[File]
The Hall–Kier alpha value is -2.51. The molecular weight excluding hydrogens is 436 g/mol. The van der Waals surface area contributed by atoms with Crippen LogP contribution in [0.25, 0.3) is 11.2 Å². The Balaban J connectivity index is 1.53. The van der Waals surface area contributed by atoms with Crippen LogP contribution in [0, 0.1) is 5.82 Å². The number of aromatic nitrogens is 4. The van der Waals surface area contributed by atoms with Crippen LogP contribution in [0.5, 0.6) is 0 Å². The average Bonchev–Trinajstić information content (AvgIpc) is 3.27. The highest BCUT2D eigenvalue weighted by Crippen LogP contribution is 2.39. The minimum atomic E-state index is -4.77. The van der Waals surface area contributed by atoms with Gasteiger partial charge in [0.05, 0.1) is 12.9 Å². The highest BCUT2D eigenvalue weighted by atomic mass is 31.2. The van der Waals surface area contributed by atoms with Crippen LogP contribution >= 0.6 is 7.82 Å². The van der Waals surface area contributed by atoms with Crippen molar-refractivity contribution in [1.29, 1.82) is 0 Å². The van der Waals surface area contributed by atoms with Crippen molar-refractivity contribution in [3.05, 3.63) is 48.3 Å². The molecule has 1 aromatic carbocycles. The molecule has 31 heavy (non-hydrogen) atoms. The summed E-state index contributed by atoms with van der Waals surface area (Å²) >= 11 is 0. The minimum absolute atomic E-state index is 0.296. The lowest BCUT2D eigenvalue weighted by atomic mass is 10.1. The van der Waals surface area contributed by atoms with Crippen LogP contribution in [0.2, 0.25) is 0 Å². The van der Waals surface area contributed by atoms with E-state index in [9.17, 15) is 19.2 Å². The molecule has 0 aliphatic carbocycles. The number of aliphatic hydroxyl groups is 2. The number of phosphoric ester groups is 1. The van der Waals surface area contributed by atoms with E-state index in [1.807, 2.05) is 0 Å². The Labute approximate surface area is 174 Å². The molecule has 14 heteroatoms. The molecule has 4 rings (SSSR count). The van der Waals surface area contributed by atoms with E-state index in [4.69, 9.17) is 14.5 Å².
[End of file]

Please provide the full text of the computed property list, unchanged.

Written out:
The Hall–Kier alpha value is -2.51. The molecular weight excluding hydrogens is 436 g/mol. The van der Waals surface area contributed by atoms with Crippen LogP contribution in [0.25, 0.3) is 11.2 Å². The Balaban J connectivity index is 1.53. The van der Waals surface area contributed by atoms with Crippen LogP contribution in [0, 0.1) is 5.82 Å². The number of aromatic nitrogens is 4. The van der Waals surface area contributed by atoms with Crippen LogP contribution in [0.5, 0.6) is 0 Å². The average Bonchev–Trinajstić information content (AvgIpc) is 3.27. The highest BCUT2D eigenvalue weighted by Crippen LogP contribution is 2.39. The minimum atomic E-state index is -4.77. The van der Waals surface area contributed by atoms with Gasteiger partial charge in [0.05, 0.1) is 12.9 Å². The highest BCUT2D eigenvalue weighted by atomic mass is 31.2. The van der Waals surface area contributed by atoms with Crippen LogP contribution >= 0.6 is 7.82 Å². The van der Waals surface area contributed by atoms with Crippen molar-refractivity contribution in [1.29, 1.82) is 0 Å². The van der Waals surface area contributed by atoms with Crippen molar-refractivity contribution in [3.05, 3.63) is 48.3 Å². The molecule has 1 aromatic carbocycles. The molecule has 31 heavy (non-hydrogen) atoms. The summed E-state index contributed by atoms with van der Waals surface area (Å²) >= 11 is 0. The minimum absolute atomic E-state index is 0.296. The lowest BCUT2D eigenvalue weighted by atomic mass is 10.1. The van der Waals surface area contributed by atoms with Crippen LogP contribution in [0.2, 0.25) is 0 Å². The van der Waals surface area contributed by atoms with E-state index in [9.17, 15) is 19.2 Å². The molecule has 0 aliphatic carbocycles. The number of aliphatic hydroxyl groups is 2. The number of phosphoric ester groups is 1. The van der Waals surface area contributed by atoms with E-state index in [1.807, 2.05) is 0 Å². The Labute approximate surface area is 174 Å². The molecule has 14 heteroatoms. The molecule has 4 rings (SSSR count). The van der Waals surface area contributed by atoms with E-state index in [4.69, 9.17) is 14.5 Å².